Identity reflects a relationship between two or more polypeptide sequences or two or more polynucleotide sequences, determined by comparing the sequences. In general, identity refers to an exact nucleotide to nucleotide or amino acid to amino acid correspondence of the two polynucleotides or two polypeptide sequences, respectively, over the length of the sequences being compared.

For sequences where there is not an exact correspondence, a “% identity” may be determined. In general, the two sequences to be compared are aligned to give a maximum correlation between the sequences. This may include inserting “gaps” in either one or both sequences, to enhance the degree of alignment. A % identity may be determined over the whole length of each of the sequences being compared (so-called global alignment), that is particularly suitable for sequences of the same or very similar length, or over shorter, defined lengths (so-called local alignment), that is more suitable for sequences of unequal length.

Methods for comparing the identity and homology of two or more sequences are well known in the art. Thus for instance, programs available in the Wisconsin Sequence Analysis Package, version 9.1 (Devereux J et al., 1984), for example the programs BESTFIT and GAP, may be used to determine the % identity between two polynucleotides and the % identity and the % homology between two polypeptide sequences. BESTFIT uses the “local homology” algorithm of Smith and Waterman (1981) and finds the best single region of similarity between two sequences. Other programs for determining identity and/or similarity between sequences are also known in the art, for instance the BLAST family of programs (Altschul S F et al, 1990, Altschul S F et al, 1997, accessible through the home page of the NCBI at www.ncbi.nlm.nih.gov) and FASTA (Pearson W R, 1990).

Any such variant or mutein preferably has a sequence of amino acids sufficiently duplicative of that of IFN-beta, such as to have substantially similar activity to IFN-beta. A functional assay for evaluating whether any variant or mutein has a similar activity as IFN-beta is e.g. the assay measuring the activity of interferon on the cytopathic effect of vesicular stomatitis virus in WISH cells, e.g. described by Youcefi et al., 1985. Thus, it can be determined whether any given mutein has substantially the same activity as IFN-beta by means of routine experimentation.

In a preferred embodiment, any such variant or mutein has at least 40% identity or homology with the sequence of IFN-beta as disclosed e.g. in U.S. Pat. No. 4,738,931. More preferably, it has at least 50%, at least 60%, at least 70%, at least 80% or, most preferably, at least 90% identity or homology thereto.

Muteins of IFN-beta, which can be used in accordance with the present invention, or nucleic acid coding therefor, include a finite set of substantially corresponding sequences as substitution peptides or polynucleotides which can be routinely obtained by one of ordinary skill in the art, without undue experimentation, based on the teachings and guidance presented herein.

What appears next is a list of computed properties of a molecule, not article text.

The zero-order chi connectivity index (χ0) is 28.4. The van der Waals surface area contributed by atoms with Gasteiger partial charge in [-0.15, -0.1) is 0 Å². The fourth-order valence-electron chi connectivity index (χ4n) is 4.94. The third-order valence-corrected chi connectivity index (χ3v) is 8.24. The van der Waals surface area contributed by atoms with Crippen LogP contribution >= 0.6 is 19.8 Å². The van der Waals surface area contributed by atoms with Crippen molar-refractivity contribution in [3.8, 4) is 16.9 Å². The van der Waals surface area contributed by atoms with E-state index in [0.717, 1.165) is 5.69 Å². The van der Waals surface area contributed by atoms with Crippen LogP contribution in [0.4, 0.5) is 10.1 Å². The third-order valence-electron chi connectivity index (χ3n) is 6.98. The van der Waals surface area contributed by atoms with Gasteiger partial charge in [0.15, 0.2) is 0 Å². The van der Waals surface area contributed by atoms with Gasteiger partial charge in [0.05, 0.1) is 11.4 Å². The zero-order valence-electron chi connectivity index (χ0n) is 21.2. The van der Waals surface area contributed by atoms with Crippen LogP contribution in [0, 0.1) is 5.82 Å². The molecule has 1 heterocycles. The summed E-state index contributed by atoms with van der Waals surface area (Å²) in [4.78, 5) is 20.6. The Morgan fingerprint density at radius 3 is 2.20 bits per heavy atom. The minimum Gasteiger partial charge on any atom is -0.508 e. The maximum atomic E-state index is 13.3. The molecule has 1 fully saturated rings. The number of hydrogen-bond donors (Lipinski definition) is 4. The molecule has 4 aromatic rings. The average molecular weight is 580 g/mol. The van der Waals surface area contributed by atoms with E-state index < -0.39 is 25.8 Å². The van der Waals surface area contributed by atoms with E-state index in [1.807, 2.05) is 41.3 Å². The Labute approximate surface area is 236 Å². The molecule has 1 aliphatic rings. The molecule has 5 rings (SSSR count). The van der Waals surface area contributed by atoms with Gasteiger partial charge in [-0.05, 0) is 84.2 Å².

Preferred changes for muteins in accordance with the present invention are what are known as “conservative” substitutions. Conservative amino acid substitutions of IFN-beta polypeptides may include synonymous amino acids within a group which have sufficiently similar physicochemical properties that substitution between members of the group will preserve the biological function of the molecule (Grantham, 1974). It is clear that insertions and deletions of amino acids may also be made in the above-defined sequences without altering their function, particularly if the insertions or deletions only involve a few amino acids, e.g., under thirty, and preferably under ten, and do not remove or displace amino acids which are critical to a functional conformation, e.g., cysteine residues. Proteins and muteins produced by such deletions and/or insertions come within the purview of the present invention.

Preferably, the synonymous amino acid groups are those defined in Table I. More preferably, the synonymous amino acid groups are those defined in Table II; and most preferably the synonymous amino acid groups are those defined in Table III.

TABLE I
Preferred Groups of Synonymous Amino Acids
Amino Acid Synonymous Group
Ser Ser, Thr, Gly, Asn
Arg Arg, Gln, Lys, Glu, His
Leu Ile, Phe, Tyr, Met, Val, Leu
Pro Gly, Ala, Thr, Pro
Thr Pro, Ser, Ala, Gly, His, Gln, Thr
Ala Gly, Thr, Pro, Ala
Val Met, Tyr, Phe, Ile, Leu, Val
Gly Ala, Thr, Pro, Ser, Gly
Ile Met, Tyr, Phe, Val, Leu, Ile
Phe Trp, Met, Tyr, Ile, Val, Leu, Phe
Tyr Trp, Met, Phe, Ile, Val, Leu, Tyr
Cys Ser, Thr, Cys
His Glu, Lys, Gln, Thr, Arg, His
Gln Glu, Lys, Asn, His, Thr, Arg, Gln
Asn Gln, Asp, Ser, Asn
Lys Glu, Gln, His, Arg, Lys
Asp Glu, Asn, Asp
Glu Asp, Lys, Asn, Gln, His, Arg, Glu